This novel was an easy one to get started. Afterall, Following the Lead, No. 6 in my Isabel Long Mystery Series that has a Nov. 3 release, starts minutes after No. 5, Working the Beat. I am not going be a spoilsport and reveal how that one ends. But I will say Isabel and her mother, Maria aka her “Watson” are on their way back home with an envelope filled with papers in the back seat.
I will give you more about that in a bit, but I wanted to talk about beginning a novel or at least, how it works for me. Without sounding like a total nut, they just come to me when I sit down at my desk. Later, while I may change a word here and there, I’ve kept each one.
My aim is to catch up readers (without giving away stuff to those who haven’t read the previous book/books) and get them into the action of the next one. I know what I like to read and hope to provide that experience to readers of this series.
In Chasing the Case, the first, Isabel is in her back yard digging a grave for a beloved pet cat while it is snowing. As she puts that shovel into the ground, she reflects on the past year, which I use to let readers know where she’s at. Isabel’s a recent widow. She lost her job running a newspaper and her 92-year-old mother has come to live with her. But as importantly, we learn that she wants to investigate on her own a 28-year-old mystery in her small town — and her first big story as a rookie reporter.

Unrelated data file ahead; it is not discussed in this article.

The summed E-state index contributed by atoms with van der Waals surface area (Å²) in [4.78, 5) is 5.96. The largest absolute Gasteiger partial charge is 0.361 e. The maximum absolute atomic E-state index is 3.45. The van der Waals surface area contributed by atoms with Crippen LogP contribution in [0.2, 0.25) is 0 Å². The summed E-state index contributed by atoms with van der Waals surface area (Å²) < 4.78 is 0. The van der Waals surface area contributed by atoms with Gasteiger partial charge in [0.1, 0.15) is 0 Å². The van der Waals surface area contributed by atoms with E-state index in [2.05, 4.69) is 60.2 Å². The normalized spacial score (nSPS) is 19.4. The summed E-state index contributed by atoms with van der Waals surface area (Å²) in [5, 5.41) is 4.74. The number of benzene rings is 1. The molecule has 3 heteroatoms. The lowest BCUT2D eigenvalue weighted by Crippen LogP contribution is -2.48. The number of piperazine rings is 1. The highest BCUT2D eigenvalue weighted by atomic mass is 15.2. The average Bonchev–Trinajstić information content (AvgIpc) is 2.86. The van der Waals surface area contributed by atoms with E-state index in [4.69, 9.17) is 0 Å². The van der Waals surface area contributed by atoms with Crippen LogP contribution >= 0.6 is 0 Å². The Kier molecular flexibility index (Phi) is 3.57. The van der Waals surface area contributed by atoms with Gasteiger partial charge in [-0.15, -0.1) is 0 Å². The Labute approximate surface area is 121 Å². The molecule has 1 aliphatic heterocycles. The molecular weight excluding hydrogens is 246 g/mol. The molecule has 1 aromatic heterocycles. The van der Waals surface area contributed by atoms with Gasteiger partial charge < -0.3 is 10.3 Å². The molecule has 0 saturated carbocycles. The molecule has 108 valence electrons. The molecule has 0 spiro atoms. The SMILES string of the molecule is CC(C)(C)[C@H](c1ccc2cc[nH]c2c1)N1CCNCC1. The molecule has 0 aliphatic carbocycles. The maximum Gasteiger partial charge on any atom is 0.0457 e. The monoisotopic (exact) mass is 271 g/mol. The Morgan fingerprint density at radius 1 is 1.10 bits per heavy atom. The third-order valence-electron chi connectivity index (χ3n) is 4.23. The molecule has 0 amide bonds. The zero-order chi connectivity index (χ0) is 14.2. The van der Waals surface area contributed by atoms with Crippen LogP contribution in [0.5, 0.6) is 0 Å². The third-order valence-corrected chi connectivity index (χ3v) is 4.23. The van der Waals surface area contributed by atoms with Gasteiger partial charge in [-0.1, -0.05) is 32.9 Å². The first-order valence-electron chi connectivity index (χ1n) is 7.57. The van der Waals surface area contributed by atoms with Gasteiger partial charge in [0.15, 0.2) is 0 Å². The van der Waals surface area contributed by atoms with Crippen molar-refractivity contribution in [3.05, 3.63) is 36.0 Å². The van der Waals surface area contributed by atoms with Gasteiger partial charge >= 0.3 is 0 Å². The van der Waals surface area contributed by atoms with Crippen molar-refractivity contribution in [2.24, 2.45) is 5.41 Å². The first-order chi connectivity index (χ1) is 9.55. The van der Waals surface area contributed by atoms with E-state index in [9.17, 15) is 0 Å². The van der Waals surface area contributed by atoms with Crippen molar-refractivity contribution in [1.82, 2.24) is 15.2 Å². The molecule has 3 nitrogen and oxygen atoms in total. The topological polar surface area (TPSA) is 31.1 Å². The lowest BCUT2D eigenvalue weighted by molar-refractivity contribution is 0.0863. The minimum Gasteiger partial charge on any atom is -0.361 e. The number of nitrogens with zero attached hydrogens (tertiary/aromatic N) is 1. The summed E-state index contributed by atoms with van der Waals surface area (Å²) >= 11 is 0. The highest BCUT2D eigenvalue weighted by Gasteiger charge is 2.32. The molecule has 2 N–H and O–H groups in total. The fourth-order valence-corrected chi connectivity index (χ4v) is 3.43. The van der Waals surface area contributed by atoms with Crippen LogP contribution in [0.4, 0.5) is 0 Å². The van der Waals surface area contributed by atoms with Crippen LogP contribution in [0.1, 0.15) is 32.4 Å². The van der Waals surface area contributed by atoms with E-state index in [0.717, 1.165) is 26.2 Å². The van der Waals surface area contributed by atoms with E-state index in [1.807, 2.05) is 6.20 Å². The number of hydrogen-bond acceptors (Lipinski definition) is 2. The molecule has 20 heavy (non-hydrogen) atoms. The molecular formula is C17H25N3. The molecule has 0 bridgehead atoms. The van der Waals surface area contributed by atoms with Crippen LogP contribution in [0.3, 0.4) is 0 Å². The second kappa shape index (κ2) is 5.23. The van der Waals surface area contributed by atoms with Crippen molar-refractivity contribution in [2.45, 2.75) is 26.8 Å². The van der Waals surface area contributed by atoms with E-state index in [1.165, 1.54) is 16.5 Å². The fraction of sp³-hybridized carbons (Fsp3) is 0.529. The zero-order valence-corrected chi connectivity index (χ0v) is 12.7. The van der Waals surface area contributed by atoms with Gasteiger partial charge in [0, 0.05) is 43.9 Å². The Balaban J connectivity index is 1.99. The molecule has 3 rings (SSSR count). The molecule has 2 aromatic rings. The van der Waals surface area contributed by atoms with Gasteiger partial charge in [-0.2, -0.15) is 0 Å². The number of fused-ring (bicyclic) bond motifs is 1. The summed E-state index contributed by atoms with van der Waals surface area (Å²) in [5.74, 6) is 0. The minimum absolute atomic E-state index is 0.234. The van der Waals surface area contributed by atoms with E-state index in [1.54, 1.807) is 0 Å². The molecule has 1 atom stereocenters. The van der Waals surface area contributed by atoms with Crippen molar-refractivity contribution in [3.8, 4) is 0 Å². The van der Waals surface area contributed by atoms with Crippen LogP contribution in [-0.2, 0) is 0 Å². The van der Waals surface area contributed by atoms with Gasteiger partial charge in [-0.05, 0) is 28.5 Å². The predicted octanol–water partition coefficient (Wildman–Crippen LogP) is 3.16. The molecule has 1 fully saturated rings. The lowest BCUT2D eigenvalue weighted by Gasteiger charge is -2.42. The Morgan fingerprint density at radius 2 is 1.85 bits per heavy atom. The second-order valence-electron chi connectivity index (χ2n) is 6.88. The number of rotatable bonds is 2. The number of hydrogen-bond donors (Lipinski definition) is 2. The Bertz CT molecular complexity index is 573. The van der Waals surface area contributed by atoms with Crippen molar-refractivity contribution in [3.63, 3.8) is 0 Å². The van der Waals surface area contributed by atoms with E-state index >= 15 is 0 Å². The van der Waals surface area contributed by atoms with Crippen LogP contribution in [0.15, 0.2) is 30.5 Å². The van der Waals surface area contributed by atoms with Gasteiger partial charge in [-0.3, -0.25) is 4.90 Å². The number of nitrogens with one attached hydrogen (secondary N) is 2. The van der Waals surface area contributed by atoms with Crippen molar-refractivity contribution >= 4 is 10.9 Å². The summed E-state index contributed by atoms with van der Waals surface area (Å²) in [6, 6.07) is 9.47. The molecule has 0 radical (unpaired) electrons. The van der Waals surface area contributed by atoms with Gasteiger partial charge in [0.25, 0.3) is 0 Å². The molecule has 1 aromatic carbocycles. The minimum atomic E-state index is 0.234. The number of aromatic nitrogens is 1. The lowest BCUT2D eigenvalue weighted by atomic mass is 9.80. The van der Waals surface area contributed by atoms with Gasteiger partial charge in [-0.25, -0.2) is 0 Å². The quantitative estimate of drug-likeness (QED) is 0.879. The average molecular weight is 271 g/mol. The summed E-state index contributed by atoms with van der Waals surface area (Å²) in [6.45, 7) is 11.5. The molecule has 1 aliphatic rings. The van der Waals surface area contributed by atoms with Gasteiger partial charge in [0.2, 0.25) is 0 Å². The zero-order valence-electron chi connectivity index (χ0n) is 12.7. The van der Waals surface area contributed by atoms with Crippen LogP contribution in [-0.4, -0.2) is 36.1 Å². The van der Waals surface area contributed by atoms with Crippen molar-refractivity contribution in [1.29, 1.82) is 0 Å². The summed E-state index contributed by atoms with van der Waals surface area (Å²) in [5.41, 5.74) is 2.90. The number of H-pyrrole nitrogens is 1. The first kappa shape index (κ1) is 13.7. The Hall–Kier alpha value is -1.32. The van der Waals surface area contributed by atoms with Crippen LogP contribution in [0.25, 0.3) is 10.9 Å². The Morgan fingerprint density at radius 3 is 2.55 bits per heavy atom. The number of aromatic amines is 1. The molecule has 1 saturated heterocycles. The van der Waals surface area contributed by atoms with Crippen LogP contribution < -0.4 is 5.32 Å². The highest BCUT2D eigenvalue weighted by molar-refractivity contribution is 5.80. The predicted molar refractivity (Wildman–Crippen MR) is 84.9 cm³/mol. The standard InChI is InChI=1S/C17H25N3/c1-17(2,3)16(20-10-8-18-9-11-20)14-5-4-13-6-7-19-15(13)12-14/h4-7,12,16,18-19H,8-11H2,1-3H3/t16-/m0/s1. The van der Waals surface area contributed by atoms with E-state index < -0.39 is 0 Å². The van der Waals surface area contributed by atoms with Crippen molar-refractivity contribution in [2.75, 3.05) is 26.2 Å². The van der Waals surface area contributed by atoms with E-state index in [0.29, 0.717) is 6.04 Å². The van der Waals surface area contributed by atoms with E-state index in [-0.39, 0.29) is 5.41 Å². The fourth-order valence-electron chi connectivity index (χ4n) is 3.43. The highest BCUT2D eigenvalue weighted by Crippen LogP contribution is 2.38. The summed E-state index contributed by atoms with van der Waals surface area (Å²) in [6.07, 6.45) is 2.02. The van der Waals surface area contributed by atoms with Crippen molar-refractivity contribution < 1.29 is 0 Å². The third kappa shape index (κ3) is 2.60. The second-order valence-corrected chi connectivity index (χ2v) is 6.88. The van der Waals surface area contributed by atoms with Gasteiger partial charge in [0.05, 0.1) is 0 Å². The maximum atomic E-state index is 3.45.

(By the way, this book got rejected by a publisher because I was told that I broke a cardinal rule that you don’t kill off pets in books. I wrote back that writers are supposed to break rules.)
In the second, Redneck’s Revenge, Isabel meets Lin Pierce, who will be her boss of sorts. Isabel found out she just can’t investigate crimes on her own. Right away, she takes on her first legitimate case: Annette Waters, a junkyard owner, hires her to investigate the death of her father who supposedly was too drunk to get out of his shack of a home when it caught fire.
In Checking the Traps, the third, Isabel is tending bar at the Rooster with one arm after she was hurt when her car was run off the road in the previous case. Lots of questions from the customers, and then she gets a call from Gary Beaumont, a suspect in her last case who wants to hire her.
In Killing the Story, the fourth, Isabel attends a funeral for the town’s police chief, but the next day she’s at a pig roast at the Pit Stop convenience store when she is approached by the editor/co-owner of a small town newspaper. He believes the death of his mother, who had the position before him, wasn’t accidental. Of course, with her background, it was an easy sell for Isabel.